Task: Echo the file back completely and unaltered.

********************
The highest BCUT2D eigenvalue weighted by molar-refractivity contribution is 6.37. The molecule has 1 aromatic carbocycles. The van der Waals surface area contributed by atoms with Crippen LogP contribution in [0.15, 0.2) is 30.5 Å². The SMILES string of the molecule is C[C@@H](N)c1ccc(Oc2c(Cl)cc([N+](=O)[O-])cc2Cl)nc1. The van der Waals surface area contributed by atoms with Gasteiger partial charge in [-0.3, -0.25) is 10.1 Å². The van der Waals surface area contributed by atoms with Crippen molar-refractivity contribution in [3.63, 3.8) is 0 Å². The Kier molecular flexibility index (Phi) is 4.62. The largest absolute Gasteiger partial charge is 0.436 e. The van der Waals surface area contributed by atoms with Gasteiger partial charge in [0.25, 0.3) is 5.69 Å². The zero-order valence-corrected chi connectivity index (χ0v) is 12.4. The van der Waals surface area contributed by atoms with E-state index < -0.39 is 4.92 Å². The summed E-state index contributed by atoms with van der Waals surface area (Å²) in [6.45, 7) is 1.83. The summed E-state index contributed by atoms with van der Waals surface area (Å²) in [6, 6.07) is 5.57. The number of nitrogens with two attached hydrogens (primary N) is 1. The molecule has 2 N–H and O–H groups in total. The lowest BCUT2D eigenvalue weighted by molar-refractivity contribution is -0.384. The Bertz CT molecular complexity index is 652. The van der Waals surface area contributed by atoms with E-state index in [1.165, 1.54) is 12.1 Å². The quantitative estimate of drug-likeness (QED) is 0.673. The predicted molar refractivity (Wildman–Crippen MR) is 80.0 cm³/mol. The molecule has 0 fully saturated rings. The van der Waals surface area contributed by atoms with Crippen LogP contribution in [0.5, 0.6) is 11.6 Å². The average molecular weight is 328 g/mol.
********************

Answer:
The highest BCUT2D eigenvalue weighted by molar-refractivity contribution is 6.37. The molecule has 1 aromatic carbocycles. The van der Waals surface area contributed by atoms with Crippen LogP contribution in [0.15, 0.2) is 30.5 Å². The SMILES string of the molecule is C[C@@H](N)c1ccc(Oc2c(Cl)cc([N+](=O)[O-])cc2Cl)nc1. The van der Waals surface area contributed by atoms with Gasteiger partial charge in [-0.3, -0.25) is 10.1 Å². The van der Waals surface area contributed by atoms with Crippen molar-refractivity contribution in [3.63, 3.8) is 0 Å². The Kier molecular flexibility index (Phi) is 4.62. The largest absolute Gasteiger partial charge is 0.436 e. The van der Waals surface area contributed by atoms with Gasteiger partial charge in [0.25, 0.3) is 5.69 Å². The zero-order valence-corrected chi connectivity index (χ0v) is 12.4. The van der Waals surface area contributed by atoms with E-state index < -0.39 is 4.92 Å². The summed E-state index contributed by atoms with van der Waals surface area (Å²) in [6.45, 7) is 1.83. The summed E-state index contributed by atoms with van der Waals surface area (Å²) in [6, 6.07) is 5.57. The number of nitrogens with two attached hydrogens (primary N) is 1. The molecule has 2 N–H and O–H groups in total. The lowest BCUT2D eigenvalue weighted by molar-refractivity contribution is -0.384. The Bertz CT molecular complexity index is 652. The van der Waals surface area contributed by atoms with E-state index in [1.165, 1.54) is 12.1 Å². The quantitative estimate of drug-likeness (QED) is 0.673. The predicted molar refractivity (Wildman–Crippen MR) is 80.0 cm³/mol. The molecule has 0 fully saturated rings. The van der Waals surface area contributed by atoms with Crippen LogP contribution in [0.5, 0.6) is 11.6 Å². The average molecular weight is 328 g/mol.